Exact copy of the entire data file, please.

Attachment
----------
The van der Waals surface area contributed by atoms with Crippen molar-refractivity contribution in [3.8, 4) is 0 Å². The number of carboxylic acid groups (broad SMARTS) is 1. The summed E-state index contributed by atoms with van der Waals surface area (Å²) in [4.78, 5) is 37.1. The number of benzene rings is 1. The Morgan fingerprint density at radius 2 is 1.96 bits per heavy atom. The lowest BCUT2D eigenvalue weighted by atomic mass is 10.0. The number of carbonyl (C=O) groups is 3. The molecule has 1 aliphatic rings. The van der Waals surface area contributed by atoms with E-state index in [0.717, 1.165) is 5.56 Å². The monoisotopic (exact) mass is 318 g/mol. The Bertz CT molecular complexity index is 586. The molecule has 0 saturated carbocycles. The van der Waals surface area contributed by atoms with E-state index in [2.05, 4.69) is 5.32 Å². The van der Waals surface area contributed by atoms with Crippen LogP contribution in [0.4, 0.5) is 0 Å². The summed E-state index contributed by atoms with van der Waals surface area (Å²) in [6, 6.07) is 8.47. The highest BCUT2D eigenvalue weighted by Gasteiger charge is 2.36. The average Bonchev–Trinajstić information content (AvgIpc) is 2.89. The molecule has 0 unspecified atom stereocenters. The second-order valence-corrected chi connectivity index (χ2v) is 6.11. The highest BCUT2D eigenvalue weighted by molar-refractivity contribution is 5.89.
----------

The van der Waals surface area contributed by atoms with Crippen molar-refractivity contribution in [3.8, 4) is 0 Å². The number of carboxylic acid groups (broad SMARTS) is 1. The summed E-state index contributed by atoms with van der Waals surface area (Å²) in [4.78, 5) is 37.1. The number of benzene rings is 1. The Morgan fingerprint density at radius 2 is 1.96 bits per heavy atom. The lowest BCUT2D eigenvalue weighted by atomic mass is 10.0. The number of carbonyl (C=O) groups is 3. The molecule has 1 aliphatic rings. The van der Waals surface area contributed by atoms with E-state index in [0.717, 1.165) is 5.56 Å². The monoisotopic (exact) mass is 318 g/mol. The Bertz CT molecular complexity index is 586. The molecule has 0 saturated carbocycles. The van der Waals surface area contributed by atoms with E-state index in [2.05, 4.69) is 5.32 Å². The van der Waals surface area contributed by atoms with Crippen LogP contribution in [0.4, 0.5) is 0 Å². The summed E-state index contributed by atoms with van der Waals surface area (Å²) in [6, 6.07) is 8.47. The highest BCUT2D eigenvalue weighted by Gasteiger charge is 2.36. The average Bonchev–Trinajstić information content (AvgIpc) is 2.89. The molecule has 0 unspecified atom stereocenters. The second-order valence-corrected chi connectivity index (χ2v) is 6.11. The highest BCUT2D eigenvalue weighted by molar-refractivity contribution is 5.89.